The GM&O had 31 GP30s numbered 500-530, delivered in 1962 and 1963. They were delivered with AAR Type B trucks from trade-in Alco locomotives. The Bachmann model is numbered 529. It has the prototype’s AAR Type B trucks. Other details do not match the prototype: the GM&O locos did not have dynamic brakes, although the Bachmann body retains this detail. A flaw in the original body tooling made the radiator fan panel at the rear of the body too long, but this is not very noticeable. The horns provided with the model match those on early GP30s, but not the GM&O prototype. This detail can easily be replaced.
The paint on Bachmann models has been steadily improving in recent years, and the paint on the GM&O unit resembles the prototype, including builder plates on the sill, and is comparable to other products imported from China by other firms. The Bachmann body now has separately applied metal grab irons and thin, flexible plastic handrails.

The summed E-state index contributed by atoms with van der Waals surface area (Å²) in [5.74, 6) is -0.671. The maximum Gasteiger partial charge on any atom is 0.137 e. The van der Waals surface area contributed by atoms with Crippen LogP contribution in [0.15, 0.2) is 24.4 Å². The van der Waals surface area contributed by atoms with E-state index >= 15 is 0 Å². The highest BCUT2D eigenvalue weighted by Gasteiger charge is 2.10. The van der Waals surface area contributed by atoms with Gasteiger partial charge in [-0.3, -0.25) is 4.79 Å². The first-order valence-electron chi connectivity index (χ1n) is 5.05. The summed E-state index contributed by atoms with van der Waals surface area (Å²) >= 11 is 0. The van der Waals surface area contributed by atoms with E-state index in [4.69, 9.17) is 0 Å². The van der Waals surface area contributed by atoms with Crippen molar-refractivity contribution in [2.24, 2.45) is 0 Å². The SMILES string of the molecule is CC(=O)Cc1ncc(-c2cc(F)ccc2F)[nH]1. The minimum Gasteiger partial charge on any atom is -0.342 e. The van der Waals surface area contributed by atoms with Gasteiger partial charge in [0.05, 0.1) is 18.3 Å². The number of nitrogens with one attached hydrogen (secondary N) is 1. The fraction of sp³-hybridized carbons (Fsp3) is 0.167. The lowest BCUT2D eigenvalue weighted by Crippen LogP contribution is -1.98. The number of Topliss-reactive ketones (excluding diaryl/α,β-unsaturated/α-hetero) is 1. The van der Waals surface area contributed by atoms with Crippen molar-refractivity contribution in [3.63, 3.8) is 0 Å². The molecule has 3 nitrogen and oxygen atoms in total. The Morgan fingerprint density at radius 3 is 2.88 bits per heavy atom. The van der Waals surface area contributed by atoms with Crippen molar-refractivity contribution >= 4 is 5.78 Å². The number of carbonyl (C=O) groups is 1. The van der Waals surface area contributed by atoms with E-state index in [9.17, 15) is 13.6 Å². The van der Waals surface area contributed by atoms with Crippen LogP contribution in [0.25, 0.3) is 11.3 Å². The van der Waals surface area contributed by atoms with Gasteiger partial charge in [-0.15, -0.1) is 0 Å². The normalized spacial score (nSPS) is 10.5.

The frame is now in one piece, and a fully enclosed motor now drives all four axles via flywheels. The printed circuit board includes LEDs, and there is an 8-pin socket for DCC plugs. Bachmann product descriptions do not make this clear — this is a valuable feature in the product that should actually be emphasized more clearly.
Bachmann is to be congratulated for steadily upgrading its product line, which is cost-effective for many modelers.